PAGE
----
Two scientists, Philip Morrison, professor of physics at Massachusetts Institute of Technology, and Henry Linschitz, professor of chemistry at Brandeis University, examined the released sketches at the request of Sobell’s attorneys. Both men worked on the creation of the atomic bomb—they found the sketches to be false, incomplete and misleading. The Department of Justice vigorously opposed the sketches and testimony being unsealed on the grounds that the publication of the drawings would not be in the best interest of the national security. They insisted that the hearings be made secret and closed to the press. The AEC reconfirmed the fact that the information was declassified and could be released. The government then, in a surprise move, Withdrew its objections to the purported A-bomb sketches being made public. Morton So-bell’s attorneys are scheduled to file for a new trial utilizing the affidavits of the two scientists. They are believed to be vitally important in clearing Sobell’s name.
A number of books have been published concerning this trial. Among the latest is Invitation to An Inquest by Walter and Miriam Schneir—this publication has been a vital force in the latest attempt to free Sobell. Among other charges made in the book is the charge that an Albuquerque Hilton Hotel registration card may have been forged by the Federal Bureau of Investigation.
The card was the only documentary evidence indicating that Harry Gold, a principal prosecuting witness and confessed spy, was in Albuquerque at the time that he claimed to have received information from David Greenglass. Gold admitted creating numerous fantasies about his double life and he states in his testimony, “It is a wonder steam didn’t come out of my ears at times.” Just how much of Gold’s testimony was a part of that fantasy world is an interesting question. The extensive harrassment of the FBI may have been responsible for the creation of Gold’s and Greenglass’ testimony since both men were prone to “creating” stories.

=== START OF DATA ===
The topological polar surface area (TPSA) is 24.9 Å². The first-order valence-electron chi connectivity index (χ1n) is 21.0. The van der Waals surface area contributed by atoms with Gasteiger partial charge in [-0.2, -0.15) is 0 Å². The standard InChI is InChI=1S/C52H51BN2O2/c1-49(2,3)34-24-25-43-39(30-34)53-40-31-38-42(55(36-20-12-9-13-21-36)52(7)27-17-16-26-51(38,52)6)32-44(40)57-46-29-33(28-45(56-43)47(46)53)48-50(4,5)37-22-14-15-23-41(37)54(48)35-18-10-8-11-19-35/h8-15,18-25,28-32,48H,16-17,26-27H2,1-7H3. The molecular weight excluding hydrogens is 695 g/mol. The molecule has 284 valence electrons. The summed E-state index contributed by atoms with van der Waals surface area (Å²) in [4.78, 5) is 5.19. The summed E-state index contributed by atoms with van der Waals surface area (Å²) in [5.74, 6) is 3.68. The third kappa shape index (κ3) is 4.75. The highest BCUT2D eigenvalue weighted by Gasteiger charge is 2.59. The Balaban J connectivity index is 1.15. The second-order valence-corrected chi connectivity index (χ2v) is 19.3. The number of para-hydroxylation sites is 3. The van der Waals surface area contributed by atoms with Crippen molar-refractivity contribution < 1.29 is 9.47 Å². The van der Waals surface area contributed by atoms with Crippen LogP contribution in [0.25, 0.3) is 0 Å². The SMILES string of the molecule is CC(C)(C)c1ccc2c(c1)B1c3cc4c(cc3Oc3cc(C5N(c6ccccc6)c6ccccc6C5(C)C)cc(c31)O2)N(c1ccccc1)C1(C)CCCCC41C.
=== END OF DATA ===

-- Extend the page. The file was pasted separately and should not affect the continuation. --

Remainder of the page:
Soon the government will be faced with granting or refusing a new trial for Morton Sobell. It will be faced with a multitude of allegations regarding the veracity of the 1951 trial. The outcome will be extremely interesting because all former appeals for a new trial have been refused. Perhaps now it will be granted since from all appearances it seems that not only was the original trial grossly unfair and held in a prejudicial atmosphere, but that the Rosenburgs and Sobell were CONVICTED OF A CRIME THAT WAS NEVER COMMITTED.
Among those who have asked for Morton Sobell’s freedom are Nobel laureates Dr. Martin Luther King, Lord Bertrand Russell, Jean-Paul Sartre, and Dr. Linus Pauling. A Committee to Free Morton Sobell has been formed and includes in its list of Honorary Sponsors: Reinhold Neibuhr, Pete Seeger, Prof. Anatol Rapaport, Rabbi Jacob J. Weinstein and others. The Committees address is 150 Fifth Ave., New York City 10011. Information on further developments in the case and copies of the Schneir’s book-at $5.95 may be obtained from the organization.